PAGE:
It's too late in the season to be talking about camping at 10,000 feet now, but let me tell you about a place you'll think of fondly as the temperature in the lowlands rises next summer. We found this place by accident, looking for a Forest Service campground a little further down the road, and stayed the two week maximum. It was quite an experience.
Silverton is an old mining town in the San Juans up the Million Dollar Highway (US 550) from Durango, in southwest Colorado. We had always enjoyed driving this stretch of highway back when we were still vacationing by car, and it was one of the many places we vowed to return to once we had our Roadtrek and could spend some serious time there. In 2011, during our first complete calendar year of fulltiming, we had spent the spring in New Mexico, and were waiting for the snow to melt so we could go waaay up into the mountains for some serious solitude. After Memorial Day, we headed up to Haviland Lake at 8700 feet for a week or so about halfway up from Durango to Silverton, and by mid-June we were ready for the high country.
To find Mineral Creek dispersed camping area, go north on US 550 about 2.1 miles past where US 550 and State Road 110 (CR 2) join on the southern outskirts of Silverton. You will see a brown US Forest Service camping sign. Turn left (west) on this gravel road, which is County Road 7, and go about 0.7 miles to a Dispersed Camping sign. Go left until you hit the creek – maybe a hundred yards or so. The South Mineral Campground, which is what we were originally looking, for is about four miles further west on CR 7, but I didn't see the advantage of paying $5 a day for a picnic table and fire ring, and plenty of neighbors, dogs, children, and other introduced species. GPS coordinates of the dispersed camping area are 37.819050 N, -107.714400 W.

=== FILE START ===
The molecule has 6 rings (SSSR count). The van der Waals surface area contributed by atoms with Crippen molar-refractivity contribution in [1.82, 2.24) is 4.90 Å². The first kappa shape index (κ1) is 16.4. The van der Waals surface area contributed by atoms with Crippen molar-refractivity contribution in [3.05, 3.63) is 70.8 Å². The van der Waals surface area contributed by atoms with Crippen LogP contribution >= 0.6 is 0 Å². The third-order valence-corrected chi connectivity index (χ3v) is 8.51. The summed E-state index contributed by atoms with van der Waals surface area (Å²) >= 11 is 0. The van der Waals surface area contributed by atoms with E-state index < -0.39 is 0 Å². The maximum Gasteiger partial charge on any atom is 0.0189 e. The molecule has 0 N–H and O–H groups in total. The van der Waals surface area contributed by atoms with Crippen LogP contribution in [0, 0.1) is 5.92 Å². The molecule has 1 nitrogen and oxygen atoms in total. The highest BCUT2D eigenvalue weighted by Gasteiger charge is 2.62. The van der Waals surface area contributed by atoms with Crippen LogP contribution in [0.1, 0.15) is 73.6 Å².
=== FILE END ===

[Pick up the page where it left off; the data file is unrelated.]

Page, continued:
We found a beautiful creekside spot with no neighbors, set up the satellite dishes and lawn furniture, and were just astounded by the beauty of the place. The creek runs roughly west to east, and downstream you can see Kendall Mountain. Upstream is US Grant Mountain, but there are mountains in every direction. Trees are Englemann spruce and a few firs, there are hummingbirds all over, and probably some other larger visitors, judging from the burrows Fiona and I found on our walks in the forest. Steller's jays, ground squirrels, and gray jays kept us (and Fiona) entertained with their antics.
Weather is warm and sunny during the day, but quite cold at night for late June – we actually got snow flurries overnight on Midsummer's Eve, which was fine with us, since this was our first summer out of the Gulf coastal plain's oppressive heat and humidity. Since we had gradually increased our elevation over the previous several weeks, we didn't suffer much in the way of altitude sickness – just a shortness of breath with sustained exertion, which I avoid anyway now that I'm retired.
Our idyllic stay got a little less idyllic as the Fourth of July weekend approached and all these huge fifth wheels started showing up, trying to stake out a spot alongside the creek. Our two weeks was running out anyway, so we just packed up and left the increasingly urbanized environment for some BLM land further into the forest, and did another two weeks there. Silverton is only a few miles away, with fresh water, a dump, gas, propane – everything you need. The store there is a tad understocked and pricey, but despite the scarce shopping opportunities we managed to get along with our stocked food supply plus local supplements of bread, milk, eggs, etc. for a month before heading north on 550 to Montrose to restock at a real grocery store. It's the best way to spend the middle of the summer if you've sweated through as many southern Julys as I have.